At the start of this week, the majority of contestants stuck with the most popular currency pairs in the forex markets: EUR/USD (32.3%), USD/JPY (14.99%), and GBP/USD (11.0%). Trailing close behind at 10.3% was GBP/JPY, but if you're looking at our top 5 contestants, this JPY cross is easily the currency pair of choice. That said, due to the volatile nature of the JPY crosses, they tend be significantly more risky as trading statistics show that contestants lost the most in USD/JPY and GBP/JPY yesterday.
Indeed, contestant number 1 from Friday - who we thought would hold on to his spot thanks to a short GBP/JPY position that netted $121,360.56 in profits - ended Monday as contestant number 17. This was due to a few losing trades which brought his balance down from $255,117.85 to $239,233.32. Meanwhile, a contestant that wasn't even in the top 20 a few days ago ended yesterday in the top spot with a currency portfolio balance of $333,775.59. How did he do it? A series of short GBP/JPY positions entered on Friday that allowed him to rake in over $135,000 when the trades were closed on Monday.
As evidenced by the fall of previous top contestants in the currency trading portion of the Million Dollar Portfolio Challenge, it doesn't take much to shake up the leaderboard.
Now on to the event risk traders should keep an eye on over the next 24 hours:
Asian Trading Session
12/02, 19:30 ET
Australian GDP (3Q) - Growth in Australia is expected to have slowed further during Q3 to a 0.2 percent pace, down from 0.3 percent in Q2. While the economy has been relatively resilient compared to countries like the US and the UK, the Reserve Bank of Australia has already said that they expect growth to cool further and bring down inflation pressures, which is why the bank slashed rates by 100bps last night to 4.25 percent. A weaker than expected GDP result could weigh on the Australian dollar, as it will lead the markets to price in further rate cuts by the RBA in coming months.
European Trading Session
12/03, 5:00 ET
Euro-zone Retail Sales (OCT) - Euro-zone retail sales are expected to have fallen 0.4 percent during October, leaving the annual rate at a disappointing -1.5 percent. However, given the 1.6 percent plunge in spending in Europe's largest economy, Germany, there is potential downside risk for Wednesday's report. The Euro-zone has already fallen into recession, as indicated by the 0.2 percent contraction in GDP during Q2 and Q3, and continued declines in consumption would only suggest that GDP will fall negative in Q4 as well. As a result, a weaker-than-expected retail sales reading should weigh on the euro, especially since the results will add to speculation that the European Central Bank will cut rates aggressively on Thursday.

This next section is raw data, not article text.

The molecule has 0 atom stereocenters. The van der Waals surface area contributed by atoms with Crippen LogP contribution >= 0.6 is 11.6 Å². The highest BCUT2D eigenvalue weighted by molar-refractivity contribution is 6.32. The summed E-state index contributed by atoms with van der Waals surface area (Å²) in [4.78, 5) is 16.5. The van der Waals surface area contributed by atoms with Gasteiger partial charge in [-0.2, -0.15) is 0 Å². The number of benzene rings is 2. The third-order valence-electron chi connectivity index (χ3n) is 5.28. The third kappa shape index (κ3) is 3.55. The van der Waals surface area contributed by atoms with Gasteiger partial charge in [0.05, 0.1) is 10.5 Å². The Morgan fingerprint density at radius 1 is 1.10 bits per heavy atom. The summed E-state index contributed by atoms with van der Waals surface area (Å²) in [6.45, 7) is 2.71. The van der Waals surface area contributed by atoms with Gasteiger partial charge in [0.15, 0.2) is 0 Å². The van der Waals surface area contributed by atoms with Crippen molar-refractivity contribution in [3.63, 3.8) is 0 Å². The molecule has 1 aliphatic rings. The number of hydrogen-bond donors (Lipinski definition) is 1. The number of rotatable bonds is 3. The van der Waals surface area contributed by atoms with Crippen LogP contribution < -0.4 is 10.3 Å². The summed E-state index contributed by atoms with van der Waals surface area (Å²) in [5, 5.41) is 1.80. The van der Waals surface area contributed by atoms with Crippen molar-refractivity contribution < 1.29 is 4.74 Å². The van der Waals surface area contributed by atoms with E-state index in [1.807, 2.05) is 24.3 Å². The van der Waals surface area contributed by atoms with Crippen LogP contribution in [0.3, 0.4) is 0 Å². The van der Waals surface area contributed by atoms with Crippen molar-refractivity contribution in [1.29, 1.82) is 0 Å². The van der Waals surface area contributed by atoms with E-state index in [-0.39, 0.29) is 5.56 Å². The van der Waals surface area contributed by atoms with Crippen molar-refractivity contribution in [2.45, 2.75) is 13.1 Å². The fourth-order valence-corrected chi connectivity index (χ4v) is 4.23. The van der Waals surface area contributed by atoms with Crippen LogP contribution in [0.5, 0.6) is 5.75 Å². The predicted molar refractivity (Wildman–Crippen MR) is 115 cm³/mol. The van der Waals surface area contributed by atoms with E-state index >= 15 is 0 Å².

US Trading Session
12/03, 10:00 ET
US ISM Non-Manufacturing (NOV) - Conditions in US non-manufacturing sector - which accounts for approximately 70 percent of total economic activity in the country and includes retail, services, and finance - are anticipated to have worsened in November as the Institute for Supply Management index is estimated to fall to new record low of 42.0 from 44.4. Indeed, consumer confidence remains exceptionally weak, and the National Bureau of Economic Research (NBER) has already announced that the US economy has been in recession since December 2007. A disappointing result could weigh on the US dollar, but traders should also keep an eye on the employment component as a gauge for Friday's US non-farm payroll (NFP) report.
12/03, 15:00 ET
Reserve Bank of New Zealand Rate Decision
The Reserve Bank of New Zealand has cut rates during their past three meetings, each more aggressive than the last, and the same is expected for the RBNZ’s next rate announcement on Wednesday at 15:00 ET. Indeed, a Bloomberg News poll shows that economists anticipate that the central bank will slash rates by a whopping 150 basis points to a 5-year low of 5.00 percent. The same goes for Credit Suisse overnight index swaps, which are close to pricing in the same thing. Following the bank’s last rate decision, RBNZ Governor Alan Bollard suggested that future rate cuts would depend on data confirmation of easing inflation pressures and “how the global financial developments play out.” Thus far, economic data in New Zealand has signaled cooling price growth, as the RBNZ’s 2-year inflation expectation survey fell to 2.7 percent from 3.0 percent in Q4 and food prices fell negative for the first time in 14-months during October. Meanwhile, financial market conditions have only deteriorated, leaving the odds in favor of a sharp rate cut by the RBNZ that could trigger declines in the New Zealand dollar on Wednesday. Traders should beware though that if the RBNZ's policy statement suggests they may leave rates steady during their next meeting, the Kiwi could actually gain.
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